Is there data supporting that these measures actually work, or is this just like "Megan's Law" - a feel-good politically expedient waste of money designed to make people think sexual predation is something that can be eliminated when it, unfortunately, can't.

Teach your children what to do if approached by a stranger for any reason, THAT works; Putting the photos of people who have SERVED THEIR SENTENCES online DOES NOT work - it simply erodes the integrity of our criminal justice system and unnecessarily violated the constitutional rights of people who have paid their debt to society.

I have said it many times in the years I have been "blogging" and will repeat again now:

The most accurate way to determine the integrity, fairness, and credibility of a criminal justice system is to look at how it handles the worst most emotionally wrenching cases that come before it.

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Avatar for user 'Peking_Duck_SD'

Peking_Duck_SD | May 2, 2013 at 3:31 p.m. ― 3 years, 10 months ago

From the article: "Kelly authored and financed Proposition 35"

What, exactly, does that mean?

The victim's mother is paying to keep people on "lifetime parole"?

Something is wrong here.

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Avatar for user 'esplla'

esplla | May 3, 2013 at 2:36 p.m. ― 3 years, 10 months ago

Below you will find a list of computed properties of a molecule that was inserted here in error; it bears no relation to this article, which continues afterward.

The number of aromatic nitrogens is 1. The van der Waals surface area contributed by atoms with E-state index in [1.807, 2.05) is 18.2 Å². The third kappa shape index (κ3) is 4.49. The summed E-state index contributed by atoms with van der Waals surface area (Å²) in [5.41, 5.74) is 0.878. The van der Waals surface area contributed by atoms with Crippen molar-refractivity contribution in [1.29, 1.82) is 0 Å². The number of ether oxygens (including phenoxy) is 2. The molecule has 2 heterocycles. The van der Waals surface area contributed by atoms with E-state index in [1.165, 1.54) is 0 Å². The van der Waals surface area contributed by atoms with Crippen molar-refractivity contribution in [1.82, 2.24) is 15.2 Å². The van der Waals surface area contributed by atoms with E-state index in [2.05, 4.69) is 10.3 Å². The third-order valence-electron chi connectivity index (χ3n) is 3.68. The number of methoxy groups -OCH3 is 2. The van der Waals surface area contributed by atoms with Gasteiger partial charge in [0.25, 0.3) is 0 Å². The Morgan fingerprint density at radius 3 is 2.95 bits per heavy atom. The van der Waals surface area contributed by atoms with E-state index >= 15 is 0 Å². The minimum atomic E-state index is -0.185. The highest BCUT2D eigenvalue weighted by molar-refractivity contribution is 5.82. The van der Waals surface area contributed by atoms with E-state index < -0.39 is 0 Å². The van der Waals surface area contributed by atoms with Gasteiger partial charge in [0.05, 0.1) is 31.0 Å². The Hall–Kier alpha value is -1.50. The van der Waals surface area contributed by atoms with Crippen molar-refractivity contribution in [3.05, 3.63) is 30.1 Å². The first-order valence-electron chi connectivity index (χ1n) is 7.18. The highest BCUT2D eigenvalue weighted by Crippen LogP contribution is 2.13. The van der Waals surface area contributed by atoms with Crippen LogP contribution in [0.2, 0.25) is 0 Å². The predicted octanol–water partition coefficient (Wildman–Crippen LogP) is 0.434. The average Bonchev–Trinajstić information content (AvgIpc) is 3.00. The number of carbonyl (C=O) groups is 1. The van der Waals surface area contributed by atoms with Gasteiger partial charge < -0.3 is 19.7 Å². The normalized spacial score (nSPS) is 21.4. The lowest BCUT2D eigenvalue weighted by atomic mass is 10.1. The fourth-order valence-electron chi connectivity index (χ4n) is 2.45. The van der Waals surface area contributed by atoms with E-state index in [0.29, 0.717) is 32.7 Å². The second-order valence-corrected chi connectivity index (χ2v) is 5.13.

you are confused Peking_Duck, not Kelly King, Chris Kelly authored and financed Prop 35.

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Avatar for user 'TJ2'

TJ2 | May 3, 2013 at 2:46 p.m. ― 3 years, 10 months ago

Would it be too much to ask from this 'journalist' to report that the requirement of people required to register as sex offender to disclose their online identities was blocked by a California Judge hours after it was supposed to go into effect?

It is currently under review - but pretty much immediately suspended. The fact that the measure had 81% of voter support (seriously - who reads beyond the headline?) certainly does not mean that it is a good law or even in accordance with other, superseding laws. Not too long ago, in certain parts of the country, a proposition requiring African Americans to sit in the back of the bus would probably yielded similar results.